Lotte Group, South Korea's fifth-largest conglomerate, decided Monday to offer its golf course to be used as a site for Terminal High Altitude Area Defense (THAAD).
A South Korean defense ministry official told Xinhua that the ministry was informed by the golf course of Lotte's decision to approve the land swap contract between the military and Lotte through a board of directors meeting.
The ministry official said the signing ceremony would happen as early as Tuesday, adding that more details would be announced separately after the signing.
Lotte International, a Lotte Group unit possessing the golf course, held the board meeting to decide on whether give a green light to the deal to exchange military land for the golf course in southeast South Korea.
Seoul and Washington agreed in July last year to deploy one THAAD battery to the golf course in Seongju county, North Gyeongsang province by the end of this year.
The land swap deal was initially scheduled to be inked in January, but it was delayed amid strong oppositions at home and abroad. On Feb. 3, Lotte held a board meeting, in which it failed to approve the contract.
The signing is forecast to speed up the remaining procedures for the THAAD deployment in South Korean soil.
The procedures include South Korea's provision of the golf course to the U.S. military, the general drawing of the base, the evaluation of environmental effects and the construction.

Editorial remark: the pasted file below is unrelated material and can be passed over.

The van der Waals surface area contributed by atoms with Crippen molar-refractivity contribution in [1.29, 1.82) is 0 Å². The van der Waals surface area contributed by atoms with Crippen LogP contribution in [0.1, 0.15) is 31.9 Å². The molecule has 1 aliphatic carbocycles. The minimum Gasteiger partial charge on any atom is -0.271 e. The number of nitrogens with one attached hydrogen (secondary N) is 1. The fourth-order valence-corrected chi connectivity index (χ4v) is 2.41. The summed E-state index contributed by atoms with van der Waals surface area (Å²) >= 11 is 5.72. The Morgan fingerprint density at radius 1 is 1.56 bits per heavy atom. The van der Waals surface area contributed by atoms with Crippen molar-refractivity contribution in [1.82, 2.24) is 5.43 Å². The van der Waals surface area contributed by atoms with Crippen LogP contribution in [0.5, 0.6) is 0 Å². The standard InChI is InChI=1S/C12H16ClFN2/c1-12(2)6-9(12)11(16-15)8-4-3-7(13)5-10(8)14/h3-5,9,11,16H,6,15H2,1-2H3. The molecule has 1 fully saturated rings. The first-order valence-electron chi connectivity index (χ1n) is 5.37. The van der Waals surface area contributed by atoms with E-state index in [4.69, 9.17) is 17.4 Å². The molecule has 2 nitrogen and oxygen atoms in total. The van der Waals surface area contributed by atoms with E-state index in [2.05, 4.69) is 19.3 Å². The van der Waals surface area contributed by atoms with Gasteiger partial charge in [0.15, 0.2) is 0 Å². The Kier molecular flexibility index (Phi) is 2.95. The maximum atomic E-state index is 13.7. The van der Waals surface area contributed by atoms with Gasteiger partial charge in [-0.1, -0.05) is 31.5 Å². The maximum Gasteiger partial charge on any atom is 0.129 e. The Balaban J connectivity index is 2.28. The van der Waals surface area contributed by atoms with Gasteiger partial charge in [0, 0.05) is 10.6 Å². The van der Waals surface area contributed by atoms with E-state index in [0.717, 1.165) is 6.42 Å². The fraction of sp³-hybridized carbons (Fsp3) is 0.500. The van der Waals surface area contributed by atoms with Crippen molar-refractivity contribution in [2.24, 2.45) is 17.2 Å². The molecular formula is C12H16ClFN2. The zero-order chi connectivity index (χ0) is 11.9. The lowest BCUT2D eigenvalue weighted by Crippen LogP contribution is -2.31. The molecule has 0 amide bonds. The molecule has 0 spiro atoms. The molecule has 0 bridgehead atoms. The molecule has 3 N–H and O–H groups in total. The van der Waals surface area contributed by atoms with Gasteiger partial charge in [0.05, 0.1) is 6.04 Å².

Lotte approved the land exchange deal despite strong objections from residents living in the Seongju county and the Gimcheon city which borders the county and faces the golf course.
The residents have held candlelit rallies every night since the THAAD deployment decision, protesting against the government that failed to collect their opinion in advance.
Parliamentary and public objections have been harsh as the THAAD is not aimed to shoot down missiles from the Democratic People's Republic of Korea (DPRK), but to make South Korea become part of the U.S. missile defense networking in Northeast Asia.
DPRK missiles targeting South Korea fly at an altitude of less than 40 km. THAAD is designed to intercept missiles at an altitude of 40-150 km.
The THAAD's X-band radar can peer deep into the territories of neighboring countries including China and Russia, damaging security interests of the two countries and breaking regional balance. (Updated)